It’s Simon again today and I’ll be guiding you through the events and progress of the day so far. Perfect conditions on site today, not perhaps for archaeology, as various bits of loose soil fly around the site, but certainly for Neil Oliver’s locks to flow in the manner we all know and love!

We welcomed Neil and the BBC back this morning to continue their filming of the upcoming documentary on the site and once again despite the, I’m told, “light breeze”, there is a real buzz around site today as there was yesterday with ever increasing numbers of visitors to the site.

Mike Parker Pearson is back today which is a pleasure to see (and I’m not just saying that because he signed my book). Mike is digging in Structure Eleven, where yesterday was found a flint borer and polished lump of hematite. I think it’s testimony to the site that so many people, archaeologists or otherwise, are coming along and getting involved in the action. This site, as I implied in my previous entry, is one of beauty and spectacular importance… two factors, I’m sure you’ll agree, that naturally attract people to come and visit.

In Structure Twelve, Owen and the team have begun to deconstruct the rubble in the entrance and it is beginning to take shape and look beautiful, alas very few of us are feeling equally attractive today after the team went back to Nick’s last night for “a few drinks”.

In fact, Structure Twelve has become a hive of activity recently with regular finds of bone and pottery but also a polished soft stone axe (discovered by Jenny) which has now had to be stored to prevent fragmentation. It seems that the concentrations of tools, of pottery, bone and art are relatively evenly dispersed around the site with bits and pieces turning up all over the place! Pottery and bone continue to be found across the site, with some very nicely decorated Grooved Ware coming up.

Aside from the archaeology there is still, as I mentioned before, this buzz of excitement and happiness around the site, which is one memory I will certainly be taking away from the dig.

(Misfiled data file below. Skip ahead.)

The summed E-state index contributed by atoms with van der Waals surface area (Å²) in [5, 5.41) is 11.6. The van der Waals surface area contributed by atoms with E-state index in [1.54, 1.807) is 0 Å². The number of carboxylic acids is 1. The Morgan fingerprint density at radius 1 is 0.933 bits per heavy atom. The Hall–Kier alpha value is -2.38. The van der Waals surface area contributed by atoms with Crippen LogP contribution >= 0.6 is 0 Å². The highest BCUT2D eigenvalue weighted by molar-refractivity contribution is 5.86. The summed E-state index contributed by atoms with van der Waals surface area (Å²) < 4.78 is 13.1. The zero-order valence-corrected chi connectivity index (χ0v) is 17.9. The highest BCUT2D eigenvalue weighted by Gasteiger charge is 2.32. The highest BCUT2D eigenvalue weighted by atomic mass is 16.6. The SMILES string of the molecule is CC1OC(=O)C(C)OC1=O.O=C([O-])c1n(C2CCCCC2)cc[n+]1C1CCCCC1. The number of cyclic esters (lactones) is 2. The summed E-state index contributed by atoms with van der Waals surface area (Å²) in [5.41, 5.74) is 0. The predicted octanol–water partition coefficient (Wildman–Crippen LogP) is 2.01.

It is undoubtedly the media coverage and the presence of the BBC as well as word of mouth that is facilitating such a wealth of excitement across the site and long may it continue!

Last night Nick and his family put on a fantastic evening for all the staff which was fantastic. With the Ness of Brodgar being such an expansive site there are always faces you see in the crowd at lunchtime and think to yourself “I’ve not actually spoke to you yet”. Last night was the perfect tonic for this with everybody mingling and socialising, I think I can say on behalf of everyone in attendance a big thank you to Nick for arranging such a fantastic night!

Sadly, I’m leaving the Ness today and heading back home to Suffolk.

I’ll try not to pull on your heartstrings too much but what I will say in essence is that I have had just the most incredible three weeks here in Orkney and am sad to be leaving!

The combination of the people I’ve met, mixed with the fantastic archaeology we’ve all been uncovering, has made my stay here such a happy one and I thank everyone for being so friendly and also to many others for propping up the bar with me!

I’d also like to extend these thanks to Nick for giving me the opportunity to dig on such an extraordinary and revolutionary site as the Ness of Brodgar. As I’ve said before, the archaeology being discovered here is shaping the way in which we perceive Neolithic Orkney and to be a part of this excavation is truly and wholeheartedly a dream come true!

Although I’m sad to leave, I will be coming back next year and wreaking havoc on everyone all over again!

So this is not goodbye. More of a “see you later”.

Take care,

Simon Gray